Mounting compensation costs, tighter margins and royal commission-related charges are all on the agenda as three of Australia’s big four banks embark on what is expected to be a “messy” round of first-half earnings over the next few days.
ANZ kicks of proceedings on Wednesday and with analysts are tipping lenders to try block out the “large and lumpy” items associated with years of wrongdoing by focusing on underlying operations.
“Expect another messy set of numbers by the banks given the impact of asset divestments, remediation charges and Royal Commission expenses in both this half and prior periods,” UBS said in a note.
Commonwealth Bank, which operates on a different calendar to its big four rivals, in February reported a 2.1 per cent decline in cash profit to $4.676 billion, weighed down by slowing property markets, tighter lending, and costs from Kenneth Hayne’s inquiry.
Similar headwinds are anticipated for ANZ when it reports on Wednesday, with NAB and Westpac to follow on Thursday and Monday respectively.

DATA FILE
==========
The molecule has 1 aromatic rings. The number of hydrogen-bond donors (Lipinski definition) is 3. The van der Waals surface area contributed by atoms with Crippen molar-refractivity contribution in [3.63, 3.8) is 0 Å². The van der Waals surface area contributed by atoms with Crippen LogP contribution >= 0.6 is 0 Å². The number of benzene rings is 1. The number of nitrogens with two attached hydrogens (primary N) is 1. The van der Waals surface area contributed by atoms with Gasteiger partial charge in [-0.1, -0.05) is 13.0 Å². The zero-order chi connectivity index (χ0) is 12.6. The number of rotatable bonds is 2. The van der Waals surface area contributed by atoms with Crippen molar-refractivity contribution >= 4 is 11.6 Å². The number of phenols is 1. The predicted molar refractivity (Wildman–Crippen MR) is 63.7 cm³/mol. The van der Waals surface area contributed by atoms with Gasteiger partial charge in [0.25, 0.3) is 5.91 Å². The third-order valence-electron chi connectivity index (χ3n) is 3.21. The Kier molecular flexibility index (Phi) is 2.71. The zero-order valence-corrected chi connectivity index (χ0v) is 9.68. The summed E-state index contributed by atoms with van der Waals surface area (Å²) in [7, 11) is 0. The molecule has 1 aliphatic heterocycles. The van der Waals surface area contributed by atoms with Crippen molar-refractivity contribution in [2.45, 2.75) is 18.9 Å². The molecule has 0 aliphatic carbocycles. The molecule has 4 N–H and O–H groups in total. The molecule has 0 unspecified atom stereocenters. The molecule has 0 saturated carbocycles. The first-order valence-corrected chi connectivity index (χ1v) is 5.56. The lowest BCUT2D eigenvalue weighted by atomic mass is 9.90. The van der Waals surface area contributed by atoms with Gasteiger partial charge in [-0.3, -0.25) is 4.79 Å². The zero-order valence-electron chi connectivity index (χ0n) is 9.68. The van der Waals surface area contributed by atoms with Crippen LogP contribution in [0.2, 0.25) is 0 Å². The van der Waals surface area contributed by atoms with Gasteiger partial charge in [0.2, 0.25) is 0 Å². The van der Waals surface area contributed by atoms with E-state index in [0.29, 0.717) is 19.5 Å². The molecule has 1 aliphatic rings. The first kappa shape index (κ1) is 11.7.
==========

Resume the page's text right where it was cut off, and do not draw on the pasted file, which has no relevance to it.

UBS said ANZ, which had flagged $421 million in remediation as of September, is the leader when it comes to improving its expense verification and should report a “cleaner” first-half cash profit of $3.32 billion.
That would be down about five per cent on $3.5 billion a year ago.
ANZ’s interim dividend is expected to remain flat at 80 cents per share.
NAB, which could be reporting its last result before it appoints a permanent chief executive to replace the departed Andrew Thorburn, this month flagged an extra $525 million after-tax hit through new customer remediation costs – bringing total charges to $1.1 billion as of March 31.
The bank is also tipped to cut its interim dividend, which would cap a horror six months where it was singled out for special treatment in the Hayne report, leading to the resignation of Mr Thorburn and chairman Ken Henry in February.
UBS expcts Westpac, which set aside another $260 million for customer remediation in March for a total $659 million so far, to report a first-half cash profit of $3.29 billion, which would be down 22 per cent on a year ago.
Fees-for-no-service refunds are yet to come for Westpac though its interim dividend is expected to remain flat at 94 cents per share.